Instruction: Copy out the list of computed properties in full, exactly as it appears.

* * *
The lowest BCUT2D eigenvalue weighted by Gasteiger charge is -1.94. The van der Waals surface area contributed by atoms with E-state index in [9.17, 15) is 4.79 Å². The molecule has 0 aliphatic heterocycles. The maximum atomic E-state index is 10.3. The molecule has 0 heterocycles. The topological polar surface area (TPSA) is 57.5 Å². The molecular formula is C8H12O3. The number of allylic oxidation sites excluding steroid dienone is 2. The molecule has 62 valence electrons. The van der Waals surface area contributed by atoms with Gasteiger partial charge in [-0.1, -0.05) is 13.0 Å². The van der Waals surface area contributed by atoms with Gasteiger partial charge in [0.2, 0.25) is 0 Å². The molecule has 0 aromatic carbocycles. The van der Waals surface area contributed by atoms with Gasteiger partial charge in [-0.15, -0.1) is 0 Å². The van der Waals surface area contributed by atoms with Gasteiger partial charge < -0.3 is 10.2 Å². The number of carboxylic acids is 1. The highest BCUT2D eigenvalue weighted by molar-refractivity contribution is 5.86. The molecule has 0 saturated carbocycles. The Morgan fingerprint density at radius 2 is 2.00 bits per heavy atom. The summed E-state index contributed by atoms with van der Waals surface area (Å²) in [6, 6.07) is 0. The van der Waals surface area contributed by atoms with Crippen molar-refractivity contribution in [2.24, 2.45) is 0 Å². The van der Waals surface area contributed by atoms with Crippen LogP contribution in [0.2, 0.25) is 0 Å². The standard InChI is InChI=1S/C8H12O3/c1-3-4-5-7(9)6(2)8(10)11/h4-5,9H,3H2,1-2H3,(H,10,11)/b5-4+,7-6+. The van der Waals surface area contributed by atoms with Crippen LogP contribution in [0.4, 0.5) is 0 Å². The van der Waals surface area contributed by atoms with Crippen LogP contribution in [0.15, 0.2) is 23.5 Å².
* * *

The lowest BCUT2D eigenvalue weighted by Gasteiger charge is -1.94. The van der Waals surface area contributed by atoms with E-state index in [9.17, 15) is 4.79 Å². The molecule has 0 aliphatic heterocycles. The maximum atomic E-state index is 10.3. The molecule has 0 heterocycles. The topological polar surface area (TPSA) is 57.5 Å². The molecular formula is C8H12O3. The number of allylic oxidation sites excluding steroid dienone is 2. The molecule has 62 valence electrons. The van der Waals surface area contributed by atoms with Gasteiger partial charge in [-0.1, -0.05) is 13.0 Å². The van der Waals surface area contributed by atoms with Gasteiger partial charge in [0.2, 0.25) is 0 Å². The molecule has 0 aromatic carbocycles. The van der Waals surface area contributed by atoms with Gasteiger partial charge in [-0.15, -0.1) is 0 Å². The van der Waals surface area contributed by atoms with Gasteiger partial charge < -0.3 is 10.2 Å². The number of carboxylic acids is 1. The highest BCUT2D eigenvalue weighted by molar-refractivity contribution is 5.86. The molecule has 0 saturated carbocycles. The Morgan fingerprint density at radius 2 is 2.00 bits per heavy atom. The summed E-state index contributed by atoms with van der Waals surface area (Å²) in [6, 6.07) is 0. The van der Waals surface area contributed by atoms with Crippen molar-refractivity contribution in [2.24, 2.45) is 0 Å². The van der Waals surface area contributed by atoms with Crippen LogP contribution in [0.2, 0.25) is 0 Å². The standard InChI is InChI=1S/C8H12O3/c1-3-4-5-7(9)6(2)8(10)11/h4-5,9H,3H2,1-2H3,(H,10,11)/b5-4+,7-6+. The van der Waals surface area contributed by atoms with Crippen LogP contribution in [0.4, 0.5) is 0 Å². The van der Waals surface area contributed by atoms with Crippen LogP contribution in [0.15, 0.2) is 23.5 Å².